Imatges de pàgina

Olofs beyond repair! O wretched Father left alone To weep their dire misfortune, and thy own! How Thall thy weaken'd mind, oppress’d with woe,

And drooping o'er thy Lucy's grave, Perform the duties that you doubly owe, Now the, alas! is

gone, From folly, and from vice, their helpless age to fave?


Where were ye, Muses, when relentless Fate
From these fond arms your fair disciple tore,

From these fond arms that vainly Atrove

With hapless ineffectual Love
To guard her bosom from the mortal blow?

Could not your fav’rite pow'r, Aonion maids, Could not, alas! your pow'r prolong her date,

For whom so oft in these inspiring shades,
Or under Campden's moss-clad mountains hoar,

You open'd all your sacred store,
Whâte'er your ancient sages taught,

Your ancient bards sublimely thought,
And bade her raptur'd breast with all your spirit glow?


Nor then did Pindus' or Castalia's plain,
Or Aganippe's fount your steps detain,
Nor in the Thespain vallies did you play!

Nor then on * Mincio's bank
Befet with osiers dank,

* The Mincio runs by Mantua, the birth-place of Virgil.

Nor where * Clitumnus rolls his gentle stream,

Nor where through hanging woods

Steep + Anio pours his foods,
Nor yet where $ Meles, or || Ilissus fray,

Ill does it now beseem,
That, of your guardian care bereft,
To dire disease and death your darling should be left.


Now what avails it that in early bloom,

When light fantafic toys

Are all her sex's joys, With you

she search'd the wit of Greece and Rome : And all that in her latter days

To emulate her ancient praise Italia's happy genius could produce ;

Or what the gallic fire

Bright sparkling could inšpire ;
By all the Graces temper'd and refind;

Or what in Britain's ille
Most favour'd with


smile The pow'rs of reason and of fancy join'd To full perfection have conspir’d to raise ?

* The Clitumnus is a river of Umbria, the residence of Propertius.

+ The Anio runs through Tibur or Tivoli, where Horace had a villa.

# The Meles is a river of Ionia, from whence Homer, supposed to be born on its banks, is called


1 The Ilissus is a river at Athens.


Ah! what is now the use Of all those treasures that enrich'd her mind; To black oblivion's gloom for ever now consign'd?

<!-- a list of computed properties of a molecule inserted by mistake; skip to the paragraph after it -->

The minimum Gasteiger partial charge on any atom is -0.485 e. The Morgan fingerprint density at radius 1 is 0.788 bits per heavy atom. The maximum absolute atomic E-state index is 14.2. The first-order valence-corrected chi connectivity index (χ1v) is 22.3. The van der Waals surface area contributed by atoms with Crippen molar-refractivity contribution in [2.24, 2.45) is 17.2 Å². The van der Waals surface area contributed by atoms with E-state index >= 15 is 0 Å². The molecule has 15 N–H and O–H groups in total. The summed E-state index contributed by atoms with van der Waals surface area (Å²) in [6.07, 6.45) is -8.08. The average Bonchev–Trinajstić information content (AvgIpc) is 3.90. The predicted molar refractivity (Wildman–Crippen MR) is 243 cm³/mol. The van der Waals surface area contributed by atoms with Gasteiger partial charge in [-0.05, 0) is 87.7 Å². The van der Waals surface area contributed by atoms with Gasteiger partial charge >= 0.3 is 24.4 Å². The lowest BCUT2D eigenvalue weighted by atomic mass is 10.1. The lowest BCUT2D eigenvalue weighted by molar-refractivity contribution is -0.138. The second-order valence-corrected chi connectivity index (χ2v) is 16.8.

At least ye Nine, her spotless name

'Tis yours from death to save,
And in the temple of immortal Fame
With golden characters her worth engrave.

Come then, ye virgin filters, come, And Itrew with choifeft flow'rs her hallow'd tomb. But foremost thou, in sable vestments clad,

With accents sweet and sad, Thou, plaintive Mufe, whom o'er his Laura's urn Unhappy Petrarch call'd to mourn.

and to this fairer Laura pay A more impafion'd tear, a more pathetic lay.

O come,

Tell how each beanty of her mind and face
Was brighten’d by some sweeet peculiar grace!

How eloquent in every look
Through her expreslive eyes her soul diftin&tly spoke!

Tell how her manners by the world relin'd
Left all the taint of modih vice behind.
And made each charm of polith'd courts agree

With candid Truth's simplicity,
And uncorrupted Innocence !
Tell how to more than manly sense
She join'd the soft'ning influence

Of more than female tenderness :
How in the thoughtless days of wealth and joy,
Which of the care of others' good deitroy,

Her kindly-melting heart,
To every want and every woe,
To guilt itself when in ditress,

The balm of pity would impart,
And all relief that bounty could bestow!

Ev’n for the kid or lamb that pour'd its life

Beneath the bloody knife,

Her genile tears would fall, Tears from fwect Virtue's source, benevolent to all.

Not only good and kind,
But strong and elevated was her mind :
A spirit that with noble pride

Could look fuperior down

On Fortune's smiles or frown ;
That could without regret or pain
To Virtue's lowest duty facrifice
Or intrest or ambition's highest prize :
That injured or offended never try'd
dignity by vengeance to maintain
But by magnanimous disdain.
A wit that temperately bright,

With inoffensive light
All pleasing shone, nor ever past
The decent bounds that Wisdom's sober hand,
And sweet Benevolence's mild command,
And bashful Modesty before it cast.
A prudence undeceiving, undeceiv’d,
That nor too little nor too much believ'd,
That scorn'd unjust Suspicion's coward fear,
And without weakness knew to be fincere.
Such Lucy was, when in her fairett days,
Amidst the acclaim of universal praise,

'In life's and glory's freshest bloom Death came remorseless on and funk her to the tomb.

So where the filent streams of Liris glide,
In the soft bosom of Campania's vale,
When now the wintry tempests all are fled,
And genial Summer breathes her gentle gale,
'The verdant orange lifts its beauteous head :

From every branch the balmy flow'rets rife,
On every bough the golden fruits are seen ;
With odours sweet it fills the smiling skies,
The wood-nymphs tend it, and th' Idalian queen;
But in the midit of all its blooming pride
A sudden blaft from Appeninus blows,

Cold with perpetual snows :
The tender blighted plant Ihrinks up his leaves, and


Arile o Petrarch, from th' Elysian bow'rs,

With never-fading myrtles twin'd,

And fragrant with amhrofial flowers, Where to thy Laura thou again art join'd; Arise, and hither bring the filver lyre,

Tun’d by thy skilful hand, To the foft notes of elegant desire, With which o'er


Was spread the fame of thy disastrous love ;

To me resign the vocal shell ;
And teach my sorrows to relate
Their melancholy tale fo well,

As may ev'n things inanimate,
Rough mountain oaks, and desart rocks, to pity more.


What were, alas! thy woes compar'd to mine?
'l'o thee thy mistress in the blissful band

Of Hymen never gave her hand ;
The joys of wedded love were never thine.

In thy domestic care
She never bore a share,
Nor with endearing art,

Would heal thy wounded heart
Of every secret grief that fefter'd there :
Nor did her fond affection on the bed


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